Once all the sanding is finished, you can begin the compounding process to remove the sanding marks from the previous steps.  I typically like to use a 3″ Meguiar’s MF Cutting Pad with my Rupes Mini.  My favorite compounds to use are Meguiar’s M105 or Optimum Hyper Compound, however you can use any compound that you have on hand.  You will follow this up with a finishing polish such as Meguiar’s M205 or Optimum Hyper Polish on a foam finishing pad.  For this example I used a yellow Rupes 4″ Foam Polishing Pad.


After finishing up the restoration process, you will want to clean the surface with Carpro Eraser or an IPA wipe down to remove any polishing residue that may be present before applying a sealant or coating over the lens.  On this set of lights I used Carpro DLUX Plastic and Wheel Coating, or another alternative could be a sealant such as Carpro Reload.  You will want to use some type of protection on the lens following this process. If protection is not used, the lens will quickly yellow again due to the removal of the coating during the restoration process.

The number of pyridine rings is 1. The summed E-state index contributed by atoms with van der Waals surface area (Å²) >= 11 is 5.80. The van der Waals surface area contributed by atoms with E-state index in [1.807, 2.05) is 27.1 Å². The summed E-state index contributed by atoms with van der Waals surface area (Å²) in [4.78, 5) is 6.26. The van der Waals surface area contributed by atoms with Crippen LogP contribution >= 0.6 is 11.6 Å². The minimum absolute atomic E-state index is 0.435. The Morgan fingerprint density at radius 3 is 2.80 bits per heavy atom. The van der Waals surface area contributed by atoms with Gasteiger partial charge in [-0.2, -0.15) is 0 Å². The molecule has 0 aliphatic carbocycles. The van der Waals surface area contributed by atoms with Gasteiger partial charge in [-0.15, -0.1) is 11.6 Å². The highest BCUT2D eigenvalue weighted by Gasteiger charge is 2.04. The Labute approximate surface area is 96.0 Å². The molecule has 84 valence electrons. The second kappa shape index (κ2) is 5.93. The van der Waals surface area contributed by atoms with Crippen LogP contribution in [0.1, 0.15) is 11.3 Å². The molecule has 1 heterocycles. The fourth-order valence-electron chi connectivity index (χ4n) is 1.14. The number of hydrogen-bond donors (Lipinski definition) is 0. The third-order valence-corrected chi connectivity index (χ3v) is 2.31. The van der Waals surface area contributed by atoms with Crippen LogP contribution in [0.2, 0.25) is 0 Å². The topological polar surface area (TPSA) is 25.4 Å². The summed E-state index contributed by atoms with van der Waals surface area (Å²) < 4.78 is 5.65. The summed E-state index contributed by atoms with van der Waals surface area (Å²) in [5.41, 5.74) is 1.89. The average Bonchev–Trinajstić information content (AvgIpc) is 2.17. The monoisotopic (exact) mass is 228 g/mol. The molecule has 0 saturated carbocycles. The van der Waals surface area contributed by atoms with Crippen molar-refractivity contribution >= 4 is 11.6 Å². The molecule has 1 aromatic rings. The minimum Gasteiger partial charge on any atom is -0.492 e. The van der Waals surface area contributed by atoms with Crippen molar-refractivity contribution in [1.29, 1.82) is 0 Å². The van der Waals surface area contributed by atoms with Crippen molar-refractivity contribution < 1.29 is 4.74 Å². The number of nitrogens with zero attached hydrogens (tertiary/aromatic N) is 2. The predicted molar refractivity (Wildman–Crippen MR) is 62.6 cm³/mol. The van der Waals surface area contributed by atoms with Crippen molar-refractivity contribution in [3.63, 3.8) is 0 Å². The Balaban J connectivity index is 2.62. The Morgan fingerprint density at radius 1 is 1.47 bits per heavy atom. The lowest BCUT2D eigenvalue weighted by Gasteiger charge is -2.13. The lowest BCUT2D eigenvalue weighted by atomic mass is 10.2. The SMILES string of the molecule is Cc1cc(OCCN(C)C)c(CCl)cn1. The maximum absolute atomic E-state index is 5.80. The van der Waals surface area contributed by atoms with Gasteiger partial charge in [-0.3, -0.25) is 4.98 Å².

Follow these simple steps to take your headlights from yellowed and dingy to nearly new condition in less than an afternoon.  If you think they look good in the daylight, they will look even better at night when all your hard work truly shines.

If you are looking for a simple all in one kit to begin restoring headlights, give the Meguiar’s Professional Headlight and Spot Repair Kit a try.

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Kevin M. George
KMG Detailing
Lebanon, PA

9 comments on Restore Your Heavily Oxidized Headlights